How to Hold the Bow

The violin bow is a stick made of either wood or carbon fiber and horsehair. The horsehair attaches to the bow through a box shaped item that is attached to the stick we call the frog. The frog has a screw in it that can tighten and loosen the horsehair. The horsehair must be adjusted because it is so susceptible to temperature and environmental changes. When we play, the horsehair rubs on the violin strings and creates a sound. Be careful not to touch the horsehair with your hand because this will make it greasy preventing a good quality sound.

Tighten the Bow Hair

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Take the screw of the violin bow and begin to tighten the bow until the middle of the bow width is about 1/4 of an inch or about the width of a pencil away from the hair. Do not tighten the bow completely. Over-tightening of the bow will keep it from bouncing correctly. After use, loosen the bow before putting back in its case.






Apply Rosin

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Good quality rosin will go a long way to making a good sound with your instrument. To rosin the bow, rub from the top to the base of the horsehair until it is completely coated. Be careful not to apply too much as it will go flying off in a poof as you play and makes it harder to get a good quality sound. Also, be careful to put enough on or the bow will not make a good sound.





Basic Bow Hold

The purpose behind the bow hold is not a firm grip of the violin bow, but placing the bow in your hand in a way that allows the bow to freely move and make a good sound.  The bow does all of the work, the hand is only there to help it along.Begin by practicing this shape without the bow.

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The thumb is curved into a C shape

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Two middle fingers are over the thumb

Pencil Bow Hold

Keep your hand in the same C shape and place a pen or pencil in your hand.
Check to make sure your hand still stays in a C shape with the two fingers over the top of the thumb.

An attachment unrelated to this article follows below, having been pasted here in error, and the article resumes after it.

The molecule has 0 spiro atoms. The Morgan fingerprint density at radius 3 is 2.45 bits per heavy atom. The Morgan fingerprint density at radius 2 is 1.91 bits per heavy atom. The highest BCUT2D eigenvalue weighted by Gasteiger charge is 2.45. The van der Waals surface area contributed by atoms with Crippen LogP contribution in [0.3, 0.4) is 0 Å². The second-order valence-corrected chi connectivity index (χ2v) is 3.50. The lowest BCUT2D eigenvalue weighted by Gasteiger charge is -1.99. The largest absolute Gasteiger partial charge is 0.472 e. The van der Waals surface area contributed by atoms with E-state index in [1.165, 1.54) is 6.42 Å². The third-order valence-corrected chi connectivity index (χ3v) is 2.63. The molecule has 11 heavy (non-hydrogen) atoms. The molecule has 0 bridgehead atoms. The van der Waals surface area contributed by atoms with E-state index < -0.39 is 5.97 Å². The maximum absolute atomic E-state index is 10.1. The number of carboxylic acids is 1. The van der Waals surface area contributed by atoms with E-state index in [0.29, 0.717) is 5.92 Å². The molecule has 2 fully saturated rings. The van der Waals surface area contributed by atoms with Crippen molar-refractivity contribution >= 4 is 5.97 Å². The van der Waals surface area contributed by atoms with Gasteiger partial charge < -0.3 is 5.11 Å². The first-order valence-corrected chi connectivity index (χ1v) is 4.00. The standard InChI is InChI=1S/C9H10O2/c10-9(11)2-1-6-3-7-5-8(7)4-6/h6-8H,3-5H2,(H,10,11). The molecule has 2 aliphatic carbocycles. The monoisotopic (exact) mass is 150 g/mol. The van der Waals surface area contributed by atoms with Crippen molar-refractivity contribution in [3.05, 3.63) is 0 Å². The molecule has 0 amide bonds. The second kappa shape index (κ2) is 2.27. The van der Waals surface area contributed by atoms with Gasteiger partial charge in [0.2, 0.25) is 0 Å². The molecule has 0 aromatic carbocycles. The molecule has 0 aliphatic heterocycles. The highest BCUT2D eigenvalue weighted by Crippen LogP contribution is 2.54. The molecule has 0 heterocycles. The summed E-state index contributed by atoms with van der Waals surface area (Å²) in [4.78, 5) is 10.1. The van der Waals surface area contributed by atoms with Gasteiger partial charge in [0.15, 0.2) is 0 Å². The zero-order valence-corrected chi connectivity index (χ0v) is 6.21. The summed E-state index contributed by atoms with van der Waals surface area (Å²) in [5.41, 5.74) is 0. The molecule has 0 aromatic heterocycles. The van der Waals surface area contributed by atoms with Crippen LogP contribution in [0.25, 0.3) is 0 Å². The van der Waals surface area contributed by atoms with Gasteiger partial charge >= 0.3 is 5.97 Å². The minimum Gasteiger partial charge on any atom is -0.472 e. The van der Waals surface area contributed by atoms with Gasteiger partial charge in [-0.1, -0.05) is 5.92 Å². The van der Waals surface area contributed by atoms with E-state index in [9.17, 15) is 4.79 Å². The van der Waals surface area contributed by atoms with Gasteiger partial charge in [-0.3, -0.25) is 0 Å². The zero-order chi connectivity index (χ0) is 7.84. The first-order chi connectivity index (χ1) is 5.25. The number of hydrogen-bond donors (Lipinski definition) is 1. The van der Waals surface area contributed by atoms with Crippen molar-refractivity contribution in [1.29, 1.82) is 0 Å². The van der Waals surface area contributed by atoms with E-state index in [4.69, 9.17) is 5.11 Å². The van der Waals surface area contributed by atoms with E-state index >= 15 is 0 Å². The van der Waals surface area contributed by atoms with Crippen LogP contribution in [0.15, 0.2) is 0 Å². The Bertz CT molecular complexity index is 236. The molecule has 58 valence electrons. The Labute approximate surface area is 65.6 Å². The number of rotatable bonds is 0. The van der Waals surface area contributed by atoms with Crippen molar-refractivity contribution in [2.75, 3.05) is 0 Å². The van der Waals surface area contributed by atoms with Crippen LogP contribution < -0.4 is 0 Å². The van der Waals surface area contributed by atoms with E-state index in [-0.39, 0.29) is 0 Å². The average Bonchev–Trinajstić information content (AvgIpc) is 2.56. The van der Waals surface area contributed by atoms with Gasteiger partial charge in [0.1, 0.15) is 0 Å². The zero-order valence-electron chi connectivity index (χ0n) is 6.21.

Rest your pointer and pinky on top of the pencil.
Over the next few weeks practice the bow hold with a pen or pencil until it becomes easy to do.


Two fingers stay over the thumb

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Notice how the hand always stays in a C shape

Bow Hold

Now practice the same C shape bow hold using the bow. Make sure your two middle fingers go over the frog. The thumb curves into a nice C shape. Pointer and pinky set lightly on top. *Note- this is not the final place for the thumb to stay at. As we build muscle strength the thumb will move to resting on the stick. See Advanced bowing. *

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Thumb rest on silver part of frog fingers just over top

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Thumb always stays in a round C shape

Playing  

Place the bow in-between the fingerboard and bridge. Gently pull the bow up and down on the string from the frog to the tip. Use long, smooth bow strokes. The more relaxed your hand and arm is the better the instrument will sound. Watch in the mirror as you play to make sure the whole bow is being used. Also, spend time watching the bow to try and get it to go across the string in one long, smooth fluid motion.

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Gently pull the bow across the strings between the bridge and fingerboard. Avoid letting the elbow drop.

Common Bowing Mistakes

Collapsed C Shape

It takes time for the hand to build the required strength to play correctly. A common issue is fatigue from playing which causes the C shape to collapse. Check often to make sure the hand consistently stays in a C shape and to make sure the fingers are in the right spot on the bow as well. A good way to do this is to watch in the mirror as you play.

This is the correct bow hold always has the thumb is curved into a round C shape.

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Collapsed C Shape

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Correct C Shape


Elbow Drop

In order to make the best sound possible the elbow needs to be up high enough to create leverage with the bow to make the best sound possible. Avoid letting the elbow drop.

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Dropped Elbow

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Correct Lifted Elbow